Oregon reports 266 new confirmed and presumptive COVID-19 cases, eight new deaths; Tillamook County adds another case, 70 cases total; Face covering guidance revised


COVID-19 has claimed eight more lives in Oregon, raising the state’s death toll to 627, the Oregon Health Authority reported Monday October 19th.

OHA also reported 266 new confirmed and presumptive cases of COVID-19, bringing the state total to 39,794.

The new cases are in the following counties: Clackamas (24), Coos (8), Crook (2), Deschutes (15), Douglas (1), Jackson (18), Josephine (1), Lane (40), Linn (2), Malheur (5), Marion (39), Multnomah (68), Polk (3), Tillamook (1), Umatilla (9), Washington (25) and Yamhill (5).

OHA revises face covering guidance

Yesterday, October 18th, OHA announced revisions to the statewide guidance on face coverings.

This includes new provisions about workplaces, markets and events, some educational facilities, as well as information about face shields.

In particular, the guidance now requires that people wear face coverings in all private and public workplaces including classrooms, offices, meeting rooms and workspaces, unless someone is alone in an office or in a private workspace.

See more details in the graphic below or at healthoregon.org/masks.

Updates to the Statewide Face Covering Requirement

OHA submits COVID-19 vaccine plan

OHA has submitted its draft plan to the federal government for allocating and distributing a COVID-19 vaccine in Oregon, once a safe and effective vaccine becomes available.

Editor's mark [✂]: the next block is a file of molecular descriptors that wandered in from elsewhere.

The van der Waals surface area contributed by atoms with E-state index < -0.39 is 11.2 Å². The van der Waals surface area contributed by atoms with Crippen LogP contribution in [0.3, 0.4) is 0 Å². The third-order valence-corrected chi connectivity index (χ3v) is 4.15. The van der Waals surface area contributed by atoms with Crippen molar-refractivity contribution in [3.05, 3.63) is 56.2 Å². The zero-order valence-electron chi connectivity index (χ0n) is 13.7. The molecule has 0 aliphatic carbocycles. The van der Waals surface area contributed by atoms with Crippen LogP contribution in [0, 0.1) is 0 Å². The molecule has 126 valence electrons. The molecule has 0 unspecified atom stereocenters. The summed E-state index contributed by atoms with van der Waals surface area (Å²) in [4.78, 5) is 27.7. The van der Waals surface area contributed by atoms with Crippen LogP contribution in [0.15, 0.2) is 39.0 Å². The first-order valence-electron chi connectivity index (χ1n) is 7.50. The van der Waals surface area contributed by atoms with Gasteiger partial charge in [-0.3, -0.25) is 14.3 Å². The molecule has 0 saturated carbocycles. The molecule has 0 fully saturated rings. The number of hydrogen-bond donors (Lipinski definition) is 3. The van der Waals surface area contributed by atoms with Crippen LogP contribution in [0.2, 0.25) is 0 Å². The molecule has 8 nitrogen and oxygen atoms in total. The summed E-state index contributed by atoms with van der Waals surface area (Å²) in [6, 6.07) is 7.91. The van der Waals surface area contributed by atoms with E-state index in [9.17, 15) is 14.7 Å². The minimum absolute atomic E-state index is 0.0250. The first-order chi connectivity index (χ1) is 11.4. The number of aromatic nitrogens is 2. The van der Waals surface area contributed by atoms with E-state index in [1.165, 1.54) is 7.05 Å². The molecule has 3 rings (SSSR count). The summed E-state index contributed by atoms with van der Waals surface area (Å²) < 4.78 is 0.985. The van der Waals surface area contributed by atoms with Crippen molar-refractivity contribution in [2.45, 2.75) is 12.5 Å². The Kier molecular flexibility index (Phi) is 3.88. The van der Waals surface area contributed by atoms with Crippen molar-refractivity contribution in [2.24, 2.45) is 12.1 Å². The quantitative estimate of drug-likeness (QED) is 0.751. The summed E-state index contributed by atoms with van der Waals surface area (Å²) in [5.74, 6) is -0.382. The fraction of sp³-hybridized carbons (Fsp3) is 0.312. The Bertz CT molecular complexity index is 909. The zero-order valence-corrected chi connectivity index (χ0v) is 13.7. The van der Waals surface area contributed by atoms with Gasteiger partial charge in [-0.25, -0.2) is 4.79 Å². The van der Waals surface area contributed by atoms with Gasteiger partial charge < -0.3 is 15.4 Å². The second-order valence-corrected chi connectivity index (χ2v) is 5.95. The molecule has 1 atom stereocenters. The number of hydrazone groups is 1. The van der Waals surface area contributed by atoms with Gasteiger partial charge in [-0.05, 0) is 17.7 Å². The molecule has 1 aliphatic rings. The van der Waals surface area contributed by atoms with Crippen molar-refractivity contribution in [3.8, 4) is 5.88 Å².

The plan is centered on equity, reflecting the state’s values of recognizing historical and contemporary injustices toward communities of color and the disproportionate effects that COVID-19 has had on them. The document represents Oregon’s response to the CDC’s Sept. 16 request of all states to describe how they will manage the distribution of a vaccine.

The plan OHA submitted Friday is not final. It is expected to evolve in the months ahead as more is learned about likely vaccines, including safety, effectiveness, side effects, storage, supply, distribution and administration.

The draft plan, sent to the Centers for Disease Control and Prevention on Friday, Oct. 16, is posted on the OHA website.

Lane added to County Watch List

Governor Kate Brown announced on Friday that Lane County has been added to the County Watch List, bringing the total number of counties on the Watch List to five.

Counties are placed on the Watch List when COVID-19 is spreading quickly and public health officials cannot trace that spread to specific sources—creating a potentially dangerous dynamic. Specific markers of this rapid community spread include when there is a sporadic case rate of 50 or more per 100,000 people in the last two weeks and the county has had more than five sporadic cases in the last two weeks (sporadic cases are those that cannot be traced to a source; they indicate community spread). Counties remain on the Watch List for a minimum of three weeks and until their sporadic case rates drop below these thresholds.

The complete County Watch List now includes the following five counties: Benton, Clatsop, Lane, Malheur and Umatilla.